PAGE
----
In the face of a CPA shortage, how can you negotiate the tax consequences of cryptocurrency?
Because of the high demand for CPAs, many people are left to fend for themselves when it comes to navigating the complicated tax landscape that virtual currencies have created.
Cryptocurrency is a big topic throughout the world, especially with Bitcoin (BTC), Ethereum (ETH), and other cryptocurrencies reaching new highs, resulting in another profitable year for investors. While the profits appear to be favourable on paper, one aspect is sometimes overlooked: crypto taxes.
Traders usually take advantage of the continual changes by buying the dip, selling the uptrend, and repeating the process. Unfortunately, each transaction is treated as a taxable event, making the topic of bitcoin taxes difficult to broach.
The anticipated crackdown on cryptocurrency taxation only emphasises the importance of starting the discussion now. This crackdown isn't new; in 2021, an IRS executive claimed that the US was losing trillions of dollars in unpaid taxes each year, with a large percentage ascribed to the crypto market. As a result, many subpoenas have been issued in the United States against Coinbase, Kraken, and Poloniex, requiring these exchanges to divulge information with the IRS.
Recent reports by the IRS confiscating billions of dollars in bitcoin that may be tied to tax fraud have been fueled by events like these. While some of these tactics to avoid paying taxes may appear severe, especially in relation to one's own math errors, it is important to remember that those who are willfully evading taxes are the ones who would be affected by the draconian crackdown.
The IRS has noticed that more investors are now participating in the digital currency market than ever before, a trend that can be traced in part to the amount of money the government distributed during the COVID-19 outbreak. The number of crypto traders in the United States has reached an all-time high and is continuing to rise as investors have more discretionary income. According to Grayscale Investments, an estimated 55 percent of American investors own Bitcoin at the moment.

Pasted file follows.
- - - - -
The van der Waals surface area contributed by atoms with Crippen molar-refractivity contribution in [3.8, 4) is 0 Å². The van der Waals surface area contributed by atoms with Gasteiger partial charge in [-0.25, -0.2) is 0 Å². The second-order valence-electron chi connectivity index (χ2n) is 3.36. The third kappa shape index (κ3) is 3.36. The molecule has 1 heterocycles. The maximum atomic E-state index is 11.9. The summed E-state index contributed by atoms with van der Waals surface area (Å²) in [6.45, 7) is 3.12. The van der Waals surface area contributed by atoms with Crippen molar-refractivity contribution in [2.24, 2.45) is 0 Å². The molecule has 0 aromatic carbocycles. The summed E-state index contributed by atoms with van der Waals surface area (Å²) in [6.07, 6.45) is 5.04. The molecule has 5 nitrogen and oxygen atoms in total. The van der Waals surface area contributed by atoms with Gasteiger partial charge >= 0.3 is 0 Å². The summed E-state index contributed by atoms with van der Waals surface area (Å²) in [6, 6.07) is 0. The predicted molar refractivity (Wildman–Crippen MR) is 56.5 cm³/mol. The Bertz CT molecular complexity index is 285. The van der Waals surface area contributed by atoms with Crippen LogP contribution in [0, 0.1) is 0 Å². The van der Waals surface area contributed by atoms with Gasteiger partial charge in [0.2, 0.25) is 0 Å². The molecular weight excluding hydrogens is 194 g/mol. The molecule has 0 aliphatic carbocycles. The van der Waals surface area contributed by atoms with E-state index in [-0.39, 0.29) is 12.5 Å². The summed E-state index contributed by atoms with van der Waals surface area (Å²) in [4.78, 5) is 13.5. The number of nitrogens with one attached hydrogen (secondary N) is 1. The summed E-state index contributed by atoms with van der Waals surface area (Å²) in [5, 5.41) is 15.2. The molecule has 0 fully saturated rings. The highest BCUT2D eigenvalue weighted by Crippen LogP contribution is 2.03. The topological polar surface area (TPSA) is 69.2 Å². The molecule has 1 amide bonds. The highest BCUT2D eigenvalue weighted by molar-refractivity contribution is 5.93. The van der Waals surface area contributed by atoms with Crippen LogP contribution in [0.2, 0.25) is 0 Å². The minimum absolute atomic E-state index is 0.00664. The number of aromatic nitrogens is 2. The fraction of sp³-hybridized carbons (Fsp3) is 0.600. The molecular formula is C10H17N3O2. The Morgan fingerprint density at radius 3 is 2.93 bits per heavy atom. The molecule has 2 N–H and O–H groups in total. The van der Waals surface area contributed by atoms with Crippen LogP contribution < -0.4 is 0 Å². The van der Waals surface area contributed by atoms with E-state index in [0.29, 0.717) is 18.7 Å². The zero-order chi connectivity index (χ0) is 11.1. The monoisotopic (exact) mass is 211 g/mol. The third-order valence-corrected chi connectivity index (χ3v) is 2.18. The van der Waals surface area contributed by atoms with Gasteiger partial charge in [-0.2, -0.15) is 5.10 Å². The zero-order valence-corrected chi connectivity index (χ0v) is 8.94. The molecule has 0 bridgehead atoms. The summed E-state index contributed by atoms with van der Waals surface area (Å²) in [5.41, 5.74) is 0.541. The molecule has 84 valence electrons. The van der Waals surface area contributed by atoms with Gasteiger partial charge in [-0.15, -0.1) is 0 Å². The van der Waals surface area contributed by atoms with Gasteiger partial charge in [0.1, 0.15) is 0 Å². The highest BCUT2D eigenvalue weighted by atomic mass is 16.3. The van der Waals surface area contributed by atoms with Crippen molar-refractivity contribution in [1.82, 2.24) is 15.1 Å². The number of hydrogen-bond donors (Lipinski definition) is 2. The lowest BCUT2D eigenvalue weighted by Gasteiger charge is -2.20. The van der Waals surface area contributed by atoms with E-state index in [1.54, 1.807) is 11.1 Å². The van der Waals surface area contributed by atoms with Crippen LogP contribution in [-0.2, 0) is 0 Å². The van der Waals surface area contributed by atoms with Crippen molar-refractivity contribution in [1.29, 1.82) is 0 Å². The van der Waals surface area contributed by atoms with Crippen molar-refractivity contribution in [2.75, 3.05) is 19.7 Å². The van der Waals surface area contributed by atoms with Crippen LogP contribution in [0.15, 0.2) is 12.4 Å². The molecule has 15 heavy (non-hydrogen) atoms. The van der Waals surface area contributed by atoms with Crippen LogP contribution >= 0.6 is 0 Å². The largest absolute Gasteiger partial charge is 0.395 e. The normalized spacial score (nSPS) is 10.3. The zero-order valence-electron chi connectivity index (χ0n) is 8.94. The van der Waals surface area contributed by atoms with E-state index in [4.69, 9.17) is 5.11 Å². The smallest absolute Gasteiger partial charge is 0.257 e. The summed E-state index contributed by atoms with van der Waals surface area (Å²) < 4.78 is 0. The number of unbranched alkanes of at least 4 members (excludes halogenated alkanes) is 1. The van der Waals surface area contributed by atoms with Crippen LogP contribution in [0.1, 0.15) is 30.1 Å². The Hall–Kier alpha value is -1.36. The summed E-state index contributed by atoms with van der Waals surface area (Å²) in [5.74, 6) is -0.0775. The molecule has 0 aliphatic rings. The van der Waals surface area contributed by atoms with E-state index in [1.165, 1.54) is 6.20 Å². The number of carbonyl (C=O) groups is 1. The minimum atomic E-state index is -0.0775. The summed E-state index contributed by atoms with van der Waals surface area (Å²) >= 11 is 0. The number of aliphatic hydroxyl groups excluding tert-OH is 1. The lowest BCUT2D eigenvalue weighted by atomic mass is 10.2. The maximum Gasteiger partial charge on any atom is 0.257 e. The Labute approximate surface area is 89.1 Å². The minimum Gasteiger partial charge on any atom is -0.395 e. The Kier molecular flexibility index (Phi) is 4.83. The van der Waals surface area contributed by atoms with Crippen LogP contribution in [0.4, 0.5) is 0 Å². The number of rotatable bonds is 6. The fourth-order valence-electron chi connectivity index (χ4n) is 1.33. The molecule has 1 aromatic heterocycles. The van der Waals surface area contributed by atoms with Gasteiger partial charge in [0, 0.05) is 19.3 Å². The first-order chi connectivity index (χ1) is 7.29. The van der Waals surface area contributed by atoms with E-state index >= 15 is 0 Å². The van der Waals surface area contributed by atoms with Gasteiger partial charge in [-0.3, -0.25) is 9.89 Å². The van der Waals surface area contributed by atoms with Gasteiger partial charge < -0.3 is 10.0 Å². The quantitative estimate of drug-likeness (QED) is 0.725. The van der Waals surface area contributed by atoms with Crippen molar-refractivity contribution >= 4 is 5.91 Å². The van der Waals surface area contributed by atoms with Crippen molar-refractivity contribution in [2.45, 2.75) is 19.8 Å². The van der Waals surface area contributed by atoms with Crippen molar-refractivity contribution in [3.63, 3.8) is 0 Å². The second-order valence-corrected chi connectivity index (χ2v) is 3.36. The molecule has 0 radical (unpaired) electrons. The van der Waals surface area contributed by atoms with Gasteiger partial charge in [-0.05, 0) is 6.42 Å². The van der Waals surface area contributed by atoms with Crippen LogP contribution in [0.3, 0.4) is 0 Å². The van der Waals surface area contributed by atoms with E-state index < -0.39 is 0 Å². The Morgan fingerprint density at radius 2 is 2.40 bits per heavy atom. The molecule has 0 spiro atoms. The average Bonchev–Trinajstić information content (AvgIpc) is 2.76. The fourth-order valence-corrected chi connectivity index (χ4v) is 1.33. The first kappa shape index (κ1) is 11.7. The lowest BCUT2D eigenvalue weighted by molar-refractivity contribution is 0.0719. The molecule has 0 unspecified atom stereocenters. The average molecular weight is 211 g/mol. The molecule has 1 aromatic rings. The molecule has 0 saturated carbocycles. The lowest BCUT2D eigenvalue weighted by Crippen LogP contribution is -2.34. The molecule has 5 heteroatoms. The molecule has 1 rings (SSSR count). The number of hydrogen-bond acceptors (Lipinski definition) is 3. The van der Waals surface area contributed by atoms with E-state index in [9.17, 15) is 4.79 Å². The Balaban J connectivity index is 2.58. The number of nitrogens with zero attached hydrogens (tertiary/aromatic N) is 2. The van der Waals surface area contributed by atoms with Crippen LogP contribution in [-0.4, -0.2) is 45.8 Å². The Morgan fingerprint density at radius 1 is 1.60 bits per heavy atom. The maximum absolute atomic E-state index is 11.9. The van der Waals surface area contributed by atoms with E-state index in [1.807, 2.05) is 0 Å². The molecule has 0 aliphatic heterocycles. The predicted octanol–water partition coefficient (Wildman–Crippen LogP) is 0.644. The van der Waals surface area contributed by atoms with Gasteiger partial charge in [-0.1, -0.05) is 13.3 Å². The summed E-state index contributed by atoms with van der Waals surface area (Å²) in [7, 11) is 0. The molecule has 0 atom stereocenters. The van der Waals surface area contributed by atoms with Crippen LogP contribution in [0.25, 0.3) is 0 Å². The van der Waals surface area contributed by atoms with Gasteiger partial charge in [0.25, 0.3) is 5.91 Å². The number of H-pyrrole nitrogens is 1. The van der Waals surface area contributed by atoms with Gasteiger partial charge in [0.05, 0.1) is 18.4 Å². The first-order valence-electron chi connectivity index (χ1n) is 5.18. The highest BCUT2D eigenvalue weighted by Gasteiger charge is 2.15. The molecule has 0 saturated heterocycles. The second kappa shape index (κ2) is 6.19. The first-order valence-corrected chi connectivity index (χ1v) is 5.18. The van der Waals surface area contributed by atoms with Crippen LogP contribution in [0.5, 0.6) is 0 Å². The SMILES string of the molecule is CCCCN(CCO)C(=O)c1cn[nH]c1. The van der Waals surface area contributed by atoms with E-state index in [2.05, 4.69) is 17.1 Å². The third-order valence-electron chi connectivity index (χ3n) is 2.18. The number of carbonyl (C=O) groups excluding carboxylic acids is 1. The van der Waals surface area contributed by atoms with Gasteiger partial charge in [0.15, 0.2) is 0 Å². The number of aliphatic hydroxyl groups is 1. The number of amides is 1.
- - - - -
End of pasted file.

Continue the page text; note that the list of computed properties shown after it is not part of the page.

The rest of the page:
Recognizing this, the IRS Form 1040 for 2021 now asks recipients if they received, sold, swapped, or disposed of another financial interest through virtual currency at any point throughout the year. Users must then respond by checking the "Yes" or "No" box.
The IRS further demonstrates their zeal by including this question on the form, directly below a taxpayer's name and address, in a prominent spot. The language has also been clarified to state that only taxable events would be labelled as "yes" on the amended form, such as receiving cryptocurrency as payment, airdrops, exchanging other cryptocurrencies, selling assets, earning from mining, and staking.
After you've checked yes, the next stage in crypto tax management is to figure out how much you owe. The Internal Revenue Service has stated that cryptocurrency and virtual currencies are considered property. As a result, users must recognise and declare any taxable gains or losses, with failure to do so potentially resulting in an audit, interest payments, and, in rare cases, penalties. As a result, many people have sought the advice of a professional crypto accountant.
In a typical pre-pandemic year, 15% of employees at Ernst & Young (EY), Deloitte, KPMG, and PricewaterhouseCoopers have departed one of the top four accounting companies (PwC). Although it is impossible to predict if these figures would remain unchanged this year, many businesses agree that turnover will be higher than in past years.
Following another year of pandemic, the profession as a whole has been overworked and underpaid this year. An estimated 40% of accountants have left the CPA sector as a result of the ongoing economic trend known as the Great Resignation, resulting in a severe lack of experts. As the laws of supply and demand dictate, decreased supply leads to higher costs, and hence a lower probability of an investment receiving the tax assistance they require.
Even individuals with the financial means to engage a CPA may have trouble locating one with experience in crypto taxation.
Because users have fewer resources, the question of paying bitcoin taxes does not necessarily imply that they should navigate the complex tax landscape on their own. Instead, new crypto tax software has made it easier for consumers to organise their cryptocurrency data and compute their tax liability.
Accointing, a cryptocurrency tax software with over 400 integrations, including Binance, BitMex, Kraken, and Tron, allows users to access data in one centralised location, automatically calculating a crypto trader's wins and losses, and classifying transactions such as decentralised finance (DeFi) staking, margin trading, and mining.
"Accointing is an easy-to-use and elegantly designed software developed to enable users handle crypto taxes on their own, without the requirement for a CPA to process data," says one of their team members. Accounting's crypto tax calculator output can be given to a CPA, or users can use the specific TurboTax output to submit their yearly income and taxable gains with the IRS."
As a result, customers can generate a personalised bitcoin tax return for their nation of residence in just five clicks. The "holding duration tool" can also be used by investors to optimise transactions by identifying which tokens have been kept for a year or more.
Users can avoid the battle for a diminishing accounting force by using services like Accointing to manage the challenging tax landscape of the cryptocurrency world.